Defense Secretary Ash Carter met with defense ministers from the “core” countries contributing to the campaign against ISIS on Wednesday, calling it a “very strong, free-flowing working session.” Carter said the group talked about the situation on the ground in Iraq and the criticality of “an accelerated push to envelop and ultimately retake Mosul.” They also discussed Syria, he told reporters after the meeting in Germany, and the “additional resources that will be required” for the “next steps” in the campaign. “I’m confident that today’s meeting will accordingly produce additional military commitments,” Carter said, according to a transcript of the event. Each of them understands that “we all must be prepared … to do more” as the coalition works to stabilize Iraq’s Anbar province, generate Iraqi security forces to retake Mosul, identify and develop more local forces in Syria to “isolate and pressure” Raqqah, and provide more firepower, sustainment, and logistical support to forces on the ground in Iraq and Syria, Carter said. Defense ministers from Australia, Canada, Denmark, France, Germany, Italy, the Netherlands, New Zealand, Norway, Spain, and the United Kingdom participated in the meeting.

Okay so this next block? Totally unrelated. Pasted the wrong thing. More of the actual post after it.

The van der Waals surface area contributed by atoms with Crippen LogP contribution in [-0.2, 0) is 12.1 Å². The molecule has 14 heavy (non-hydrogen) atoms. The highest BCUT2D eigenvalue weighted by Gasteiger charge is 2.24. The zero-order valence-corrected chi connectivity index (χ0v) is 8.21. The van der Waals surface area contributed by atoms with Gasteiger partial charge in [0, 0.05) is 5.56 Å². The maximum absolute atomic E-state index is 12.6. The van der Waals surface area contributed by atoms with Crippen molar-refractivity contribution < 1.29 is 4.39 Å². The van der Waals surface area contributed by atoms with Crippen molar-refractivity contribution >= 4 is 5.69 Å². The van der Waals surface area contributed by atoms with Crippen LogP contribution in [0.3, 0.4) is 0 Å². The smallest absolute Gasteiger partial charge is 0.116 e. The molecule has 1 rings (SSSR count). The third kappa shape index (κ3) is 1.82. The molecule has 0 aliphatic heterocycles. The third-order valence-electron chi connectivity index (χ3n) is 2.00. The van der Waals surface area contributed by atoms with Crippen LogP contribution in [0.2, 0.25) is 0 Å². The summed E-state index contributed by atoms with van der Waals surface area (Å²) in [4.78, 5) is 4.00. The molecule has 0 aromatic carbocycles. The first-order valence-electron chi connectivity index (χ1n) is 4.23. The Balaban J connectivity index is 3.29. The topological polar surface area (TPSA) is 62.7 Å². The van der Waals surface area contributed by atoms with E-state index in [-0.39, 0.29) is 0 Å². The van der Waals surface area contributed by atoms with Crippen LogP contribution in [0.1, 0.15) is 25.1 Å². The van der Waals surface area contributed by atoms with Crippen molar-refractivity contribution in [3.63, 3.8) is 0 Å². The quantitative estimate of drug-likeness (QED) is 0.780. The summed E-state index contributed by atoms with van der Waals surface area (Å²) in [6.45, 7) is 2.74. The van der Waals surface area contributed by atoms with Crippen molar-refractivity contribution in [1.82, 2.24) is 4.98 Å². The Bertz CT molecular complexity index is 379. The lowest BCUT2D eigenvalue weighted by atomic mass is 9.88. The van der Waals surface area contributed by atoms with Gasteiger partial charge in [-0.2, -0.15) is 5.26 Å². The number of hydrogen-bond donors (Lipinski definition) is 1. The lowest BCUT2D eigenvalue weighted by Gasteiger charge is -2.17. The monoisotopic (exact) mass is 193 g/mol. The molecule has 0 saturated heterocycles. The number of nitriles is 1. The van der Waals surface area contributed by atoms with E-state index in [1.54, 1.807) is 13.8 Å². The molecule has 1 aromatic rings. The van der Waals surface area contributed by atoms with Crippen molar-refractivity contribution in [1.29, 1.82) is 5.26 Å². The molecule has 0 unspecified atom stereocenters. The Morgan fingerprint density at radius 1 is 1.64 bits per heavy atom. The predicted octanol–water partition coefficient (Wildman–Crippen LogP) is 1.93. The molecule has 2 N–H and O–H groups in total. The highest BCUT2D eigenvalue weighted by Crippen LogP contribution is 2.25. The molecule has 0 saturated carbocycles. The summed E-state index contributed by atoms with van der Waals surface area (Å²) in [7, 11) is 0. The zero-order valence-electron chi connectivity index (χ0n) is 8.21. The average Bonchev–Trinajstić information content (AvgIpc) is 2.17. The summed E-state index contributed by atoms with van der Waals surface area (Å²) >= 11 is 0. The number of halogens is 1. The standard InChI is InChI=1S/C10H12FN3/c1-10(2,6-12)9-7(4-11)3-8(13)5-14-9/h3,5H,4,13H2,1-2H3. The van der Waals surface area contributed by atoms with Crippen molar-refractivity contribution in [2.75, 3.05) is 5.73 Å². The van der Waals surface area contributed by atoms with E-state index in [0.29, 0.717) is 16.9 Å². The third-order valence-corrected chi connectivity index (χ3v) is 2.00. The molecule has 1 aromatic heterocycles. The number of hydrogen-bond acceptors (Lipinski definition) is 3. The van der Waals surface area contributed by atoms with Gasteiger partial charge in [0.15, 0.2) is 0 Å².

In a nighttime ceremony contrived to continue concealment of many of its features, the new B-21 bomber rolled out of Northrop Grumman's Palmdale, Calif. plant Dec. 2. Defense Secretary Lloyd Austin said the aircraft's advanced technology represents "deterrence, the American way."